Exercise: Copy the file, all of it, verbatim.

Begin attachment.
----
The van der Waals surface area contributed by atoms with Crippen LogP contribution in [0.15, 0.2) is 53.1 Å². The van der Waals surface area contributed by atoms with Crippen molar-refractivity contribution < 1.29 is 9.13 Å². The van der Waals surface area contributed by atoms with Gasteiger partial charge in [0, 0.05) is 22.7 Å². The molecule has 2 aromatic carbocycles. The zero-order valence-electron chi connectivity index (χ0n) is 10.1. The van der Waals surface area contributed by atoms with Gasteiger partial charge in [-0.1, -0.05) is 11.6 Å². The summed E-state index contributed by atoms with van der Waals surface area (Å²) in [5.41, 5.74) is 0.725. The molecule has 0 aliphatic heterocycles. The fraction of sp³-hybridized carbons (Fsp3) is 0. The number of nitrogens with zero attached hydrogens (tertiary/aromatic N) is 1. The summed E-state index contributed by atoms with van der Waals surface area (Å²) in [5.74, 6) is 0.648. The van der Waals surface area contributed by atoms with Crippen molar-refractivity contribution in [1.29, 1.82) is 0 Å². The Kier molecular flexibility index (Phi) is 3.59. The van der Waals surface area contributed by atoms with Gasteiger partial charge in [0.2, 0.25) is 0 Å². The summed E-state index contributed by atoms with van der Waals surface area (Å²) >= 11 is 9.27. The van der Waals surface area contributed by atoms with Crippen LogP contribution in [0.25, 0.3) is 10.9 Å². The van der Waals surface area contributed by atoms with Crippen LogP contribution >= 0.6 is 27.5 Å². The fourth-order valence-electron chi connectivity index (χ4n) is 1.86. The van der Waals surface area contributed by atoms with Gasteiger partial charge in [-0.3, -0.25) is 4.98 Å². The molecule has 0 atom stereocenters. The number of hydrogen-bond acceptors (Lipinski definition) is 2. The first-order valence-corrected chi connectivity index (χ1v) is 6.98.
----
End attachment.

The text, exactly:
The van der Waals surface area contributed by atoms with Crippen LogP contribution in [0.15, 0.2) is 53.1 Å². The van der Waals surface area contributed by atoms with Crippen molar-refractivity contribution < 1.29 is 9.13 Å². The van der Waals surface area contributed by atoms with Gasteiger partial charge in [0, 0.05) is 22.7 Å². The molecule has 2 aromatic carbocycles. The zero-order valence-electron chi connectivity index (χ0n) is 10.1. The van der Waals surface area contributed by atoms with Gasteiger partial charge in [-0.1, -0.05) is 11.6 Å². The summed E-state index contributed by atoms with van der Waals surface area (Å²) in [5.41, 5.74) is 0.725. The molecule has 0 aliphatic heterocycles. The fraction of sp³-hybridized carbons (Fsp3) is 0. The number of nitrogens with zero attached hydrogens (tertiary/aromatic N) is 1. The summed E-state index contributed by atoms with van der Waals surface area (Å²) in [5.74, 6) is 0.648. The van der Waals surface area contributed by atoms with Crippen molar-refractivity contribution in [1.29, 1.82) is 0 Å². The Kier molecular flexibility index (Phi) is 3.59. The van der Waals surface area contributed by atoms with Gasteiger partial charge in [0.2, 0.25) is 0 Å². The summed E-state index contributed by atoms with van der Waals surface area (Å²) >= 11 is 9.27. The van der Waals surface area contributed by atoms with Crippen LogP contribution in [0.25, 0.3) is 10.9 Å². The van der Waals surface area contributed by atoms with Crippen LogP contribution >= 0.6 is 27.5 Å². The fourth-order valence-electron chi connectivity index (χ4n) is 1.86. The van der Waals surface area contributed by atoms with Gasteiger partial charge in [-0.3, -0.25) is 4.98 Å². The molecule has 0 atom stereocenters. The number of hydrogen-bond acceptors (Lipinski definition) is 2. The first-order valence-corrected chi connectivity index (χ1v) is 6.98.